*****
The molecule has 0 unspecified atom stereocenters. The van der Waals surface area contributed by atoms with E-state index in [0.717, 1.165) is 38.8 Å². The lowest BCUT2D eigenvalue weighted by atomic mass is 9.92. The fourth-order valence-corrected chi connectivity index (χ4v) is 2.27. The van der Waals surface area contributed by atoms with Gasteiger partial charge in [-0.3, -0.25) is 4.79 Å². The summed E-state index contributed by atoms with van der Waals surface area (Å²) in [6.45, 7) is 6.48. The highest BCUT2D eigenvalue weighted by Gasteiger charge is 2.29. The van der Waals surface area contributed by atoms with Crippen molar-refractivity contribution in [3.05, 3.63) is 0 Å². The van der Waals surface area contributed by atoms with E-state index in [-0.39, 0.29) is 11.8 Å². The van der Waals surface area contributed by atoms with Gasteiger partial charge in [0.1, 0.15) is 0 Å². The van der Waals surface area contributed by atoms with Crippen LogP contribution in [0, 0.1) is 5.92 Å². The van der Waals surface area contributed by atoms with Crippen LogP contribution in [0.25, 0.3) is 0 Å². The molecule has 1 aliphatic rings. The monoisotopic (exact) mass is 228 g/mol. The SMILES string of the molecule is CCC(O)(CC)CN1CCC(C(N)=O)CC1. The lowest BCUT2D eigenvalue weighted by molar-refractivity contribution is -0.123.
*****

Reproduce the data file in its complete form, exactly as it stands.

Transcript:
The molecule has 0 unspecified atom stereocenters. The van der Waals surface area contributed by atoms with E-state index in [0.717, 1.165) is 38.8 Å². The lowest BCUT2D eigenvalue weighted by atomic mass is 9.92. The fourth-order valence-corrected chi connectivity index (χ4v) is 2.27. The van der Waals surface area contributed by atoms with Gasteiger partial charge in [-0.3, -0.25) is 4.79 Å². The summed E-state index contributed by atoms with van der Waals surface area (Å²) in [6.45, 7) is 6.48. The highest BCUT2D eigenvalue weighted by Gasteiger charge is 2.29. The van der Waals surface area contributed by atoms with Crippen molar-refractivity contribution in [3.05, 3.63) is 0 Å². The van der Waals surface area contributed by atoms with E-state index in [-0.39, 0.29) is 11.8 Å². The van der Waals surface area contributed by atoms with Gasteiger partial charge in [0.1, 0.15) is 0 Å². The van der Waals surface area contributed by atoms with Crippen LogP contribution in [0, 0.1) is 5.92 Å². The van der Waals surface area contributed by atoms with Crippen LogP contribution in [0.25, 0.3) is 0 Å². The molecule has 1 aliphatic rings. The monoisotopic (exact) mass is 228 g/mol. The SMILES string of the molecule is CCC(O)(CC)CN1CCC(C(N)=O)CC1. The lowest BCUT2D eigenvalue weighted by molar-refractivity contribution is -0.123.